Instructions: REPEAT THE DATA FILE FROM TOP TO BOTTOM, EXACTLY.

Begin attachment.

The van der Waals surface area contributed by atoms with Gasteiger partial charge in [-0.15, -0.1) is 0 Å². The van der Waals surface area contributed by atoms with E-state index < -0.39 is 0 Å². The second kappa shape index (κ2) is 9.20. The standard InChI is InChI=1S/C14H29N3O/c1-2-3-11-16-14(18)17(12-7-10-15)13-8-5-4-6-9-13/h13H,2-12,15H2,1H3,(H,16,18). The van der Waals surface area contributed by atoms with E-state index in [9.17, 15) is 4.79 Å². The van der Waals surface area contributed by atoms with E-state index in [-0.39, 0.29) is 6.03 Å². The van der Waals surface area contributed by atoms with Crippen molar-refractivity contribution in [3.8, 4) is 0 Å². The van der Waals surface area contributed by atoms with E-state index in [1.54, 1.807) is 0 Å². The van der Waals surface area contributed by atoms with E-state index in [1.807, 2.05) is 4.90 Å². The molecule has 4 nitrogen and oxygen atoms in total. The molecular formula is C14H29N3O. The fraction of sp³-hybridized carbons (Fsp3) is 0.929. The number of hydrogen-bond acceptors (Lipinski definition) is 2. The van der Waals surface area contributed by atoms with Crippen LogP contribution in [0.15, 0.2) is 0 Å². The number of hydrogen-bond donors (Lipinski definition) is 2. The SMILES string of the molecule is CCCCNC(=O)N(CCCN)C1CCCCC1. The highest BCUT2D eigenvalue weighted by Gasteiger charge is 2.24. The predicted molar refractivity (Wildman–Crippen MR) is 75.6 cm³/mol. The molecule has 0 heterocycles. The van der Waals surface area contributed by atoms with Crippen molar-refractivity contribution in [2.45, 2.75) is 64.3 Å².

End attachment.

The van der Waals surface area contributed by atoms with Gasteiger partial charge in [-0.15, -0.1) is 0 Å². The van der Waals surface area contributed by atoms with E-state index < -0.39 is 0 Å². The second kappa shape index (κ2) is 9.20. The standard InChI is InChI=1S/C14H29N3O/c1-2-3-11-16-14(18)17(12-7-10-15)13-8-5-4-6-9-13/h13H,2-12,15H2,1H3,(H,16,18). The van der Waals surface area contributed by atoms with E-state index in [9.17, 15) is 4.79 Å². The van der Waals surface area contributed by atoms with E-state index in [-0.39, 0.29) is 6.03 Å². The van der Waals surface area contributed by atoms with Crippen molar-refractivity contribution in [3.8, 4) is 0 Å². The van der Waals surface area contributed by atoms with E-state index in [1.54, 1.807) is 0 Å². The van der Waals surface area contributed by atoms with E-state index in [1.807, 2.05) is 4.90 Å². The molecule has 4 nitrogen and oxygen atoms in total. The molecular formula is C14H29N3O. The fraction of sp³-hybridized carbons (Fsp3) is 0.929. The number of hydrogen-bond acceptors (Lipinski definition) is 2. The van der Waals surface area contributed by atoms with Crippen LogP contribution in [0.15, 0.2) is 0 Å². The number of hydrogen-bond donors (Lipinski definition) is 2. The SMILES string of the molecule is CCCCNC(=O)N(CCCN)C1CCCCC1. The highest BCUT2D eigenvalue weighted by Gasteiger charge is 2.24. The predicted molar refractivity (Wildman–Crippen MR) is 75.6 cm³/mol. The molecule has 0 heterocycles. The van der Waals surface area contributed by atoms with Crippen molar-refractivity contribution in [2.45, 2.75) is 64.3 Å².